One Internet for All: Atlantic Canadians invited to apply for a new grant program for community internet projects

Recent years have cemented the importance of reliable and affordable high-speed internet, but some communities in Atlantic Canada are still cut off.

Through a new nationwide grant program, the Canadian Internet Registration Authority (CIRA) aims to help communities across Canada bridge this digital divide. Announced in March, the Net Good program will provide more than $1 million to community-led projects to improve Internet infrastructure, online safety and political engagement.

“Since the beginning of the pandemic, we’ve seen an increase in requests for connectivity,” said Maureen James, Program Manager, Community Investment at CIRA. “If there was anything you wanted to do when we couldn’t get together physically, virtually it was the only solution and so many communities were immediately cut off.

“Through our grants, we help provide a way for people who might otherwise be isolated to connect with their families, schools, healthcare providers and communities.”

While CIRA is best known as the organization that manages the .CA domain registry, the nonprofit organization offers a range of programs, resources, and services to improve Canada’s Internet – from expanding access to strengthening cybersecurity.

Each year, a portion of the proceeds from .CA domain registrations and renewals goes to CIRA’s annual grant program. Since 2014, CIRA has awarded $10.45 million in grants and helped fund 201 projects across Canada.

CIRA grants offer Canadians a unique opportunity to receive financial support for projects that help bridge digital gaps at the community level across Canada. Grants of up to $100,000 are available through the program.

“We particularly want to reach communities across Canada that are struggling with either internet connectivity issues or capacity and knowledge issues related to online safety,” said Maureen James, Program Manager of CIRA, Community Investment. PHOTO CREDIT: Contributed

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While considering projects that benefit all Canadians, CIRA’s scholarship program is specifically focused on projects that benefit students and rural, First Nations and Northern communities.

Potential applicants include non-profit organizations, registered charities, academics at Canadian universities and colleges, and indigenous communities. Applicants are encouraged to submit their applications before the April 12 deadline at 2:00 p.m. ET.

“We specifically want to reach communities across Canada that are either struggling with internet connectivity issues or with capacity and knowledge issues related to online safety,” says James.

James notes that many applications in the past have come predominantly from urban areas in central Canada. She says this year CIRA hopes more communities in the Maritimes will apply.

She also encourages applicants to apply early so CIRA can screen them for eligibility or report missing information before the deadline.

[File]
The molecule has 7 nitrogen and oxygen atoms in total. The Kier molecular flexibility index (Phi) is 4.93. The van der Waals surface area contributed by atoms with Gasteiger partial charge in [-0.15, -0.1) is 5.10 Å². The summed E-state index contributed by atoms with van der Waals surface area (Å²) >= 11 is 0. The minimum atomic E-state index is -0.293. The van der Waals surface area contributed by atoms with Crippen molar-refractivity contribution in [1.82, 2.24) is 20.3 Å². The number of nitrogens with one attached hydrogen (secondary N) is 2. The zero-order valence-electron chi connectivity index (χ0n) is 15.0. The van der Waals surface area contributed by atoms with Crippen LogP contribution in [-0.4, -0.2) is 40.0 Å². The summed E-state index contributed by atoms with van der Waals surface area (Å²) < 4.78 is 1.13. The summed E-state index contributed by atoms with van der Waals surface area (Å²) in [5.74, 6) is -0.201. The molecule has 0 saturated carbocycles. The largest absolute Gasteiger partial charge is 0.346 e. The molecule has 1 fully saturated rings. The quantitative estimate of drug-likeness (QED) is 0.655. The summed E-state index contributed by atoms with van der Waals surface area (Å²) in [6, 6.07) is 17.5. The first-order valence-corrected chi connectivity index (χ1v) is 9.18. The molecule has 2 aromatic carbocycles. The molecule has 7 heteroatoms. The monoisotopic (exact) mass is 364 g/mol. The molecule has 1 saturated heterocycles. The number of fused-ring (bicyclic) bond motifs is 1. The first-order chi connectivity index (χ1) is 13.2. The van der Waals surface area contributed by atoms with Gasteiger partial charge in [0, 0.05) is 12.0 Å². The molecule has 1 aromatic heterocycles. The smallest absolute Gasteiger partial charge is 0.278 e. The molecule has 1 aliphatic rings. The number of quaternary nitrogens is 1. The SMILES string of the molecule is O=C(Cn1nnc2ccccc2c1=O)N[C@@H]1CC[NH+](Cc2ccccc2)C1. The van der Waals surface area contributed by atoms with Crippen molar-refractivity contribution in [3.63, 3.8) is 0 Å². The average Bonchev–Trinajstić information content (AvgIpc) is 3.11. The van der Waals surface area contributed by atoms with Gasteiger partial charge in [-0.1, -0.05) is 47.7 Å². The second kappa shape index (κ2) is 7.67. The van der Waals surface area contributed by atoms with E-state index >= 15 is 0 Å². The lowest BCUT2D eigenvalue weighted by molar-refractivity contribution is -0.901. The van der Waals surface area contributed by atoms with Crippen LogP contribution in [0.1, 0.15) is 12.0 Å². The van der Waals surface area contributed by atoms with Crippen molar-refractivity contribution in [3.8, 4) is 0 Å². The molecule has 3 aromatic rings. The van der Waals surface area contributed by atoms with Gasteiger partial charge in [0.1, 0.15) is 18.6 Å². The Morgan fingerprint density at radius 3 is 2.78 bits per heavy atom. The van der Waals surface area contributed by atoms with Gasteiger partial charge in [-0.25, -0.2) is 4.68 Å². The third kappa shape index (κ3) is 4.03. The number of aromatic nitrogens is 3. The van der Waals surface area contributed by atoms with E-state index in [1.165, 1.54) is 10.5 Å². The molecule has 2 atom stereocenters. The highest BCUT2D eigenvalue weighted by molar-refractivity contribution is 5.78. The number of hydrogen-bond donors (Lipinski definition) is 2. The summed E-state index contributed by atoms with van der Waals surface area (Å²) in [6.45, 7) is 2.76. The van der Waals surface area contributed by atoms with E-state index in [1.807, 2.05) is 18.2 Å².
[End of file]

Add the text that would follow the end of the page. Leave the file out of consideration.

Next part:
The Net Good program will focus on community investments in three key areas: infrastructure, including connectivity research and critical infrastructure projects; online safety, including projects to improve internet literacy and cybersecurity; and political engagement.

To date, CIRA has funded more than 200 community projects from coast to coast. In 2021, it contributed to BC’s Connected Coastal Nations project and helped fund the development of local Internet Service Providers (ISPs) for nine First Nations communities.

On the other side of the country, CIRA helped fund much-needed mobile infrastructure in 2019 for the rural Francophone communities of Mainland and Three Rock Cove on Newfoundland’s Port au Port Peninsula. This community-led project has resulted in better internet connectivity on the Peninsula.

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While CIRA grants help fund community-level digital initiatives, these projects can have far-reaching impacts. In 2018, CIRA contributed to New Brunswick Community College’s Critical Infrastructure Security Operations Center (CI-SOC). The center, created for the college’s students to receive cybersecurity training, is now also being used to teach regional K-12 students and industry partners how to navigate real-world scenarios.

In a world where cybercrime is rampant, James says this type of training is critical.

James says she is proud of the work CIRA is doing to give back to Canadian communities and would like to see organizations with more resources join the effort as demand is high.

From funding after-school online safety courses for students and parents throughout the PEI to supporting an internet literacy program for seniors and youth in the Kivalliq region of Nunavut, CIRA grants have improved the internet experience for communities across Canada.

“We’re one of the very few non-profit organizations in Canada doing this type of digital funding,” says James. “We want to build a trusted Internet for Canada and make Canada’s Internet a better place for everyone.”

To learn more about how to apply for a CIRA grant, please visit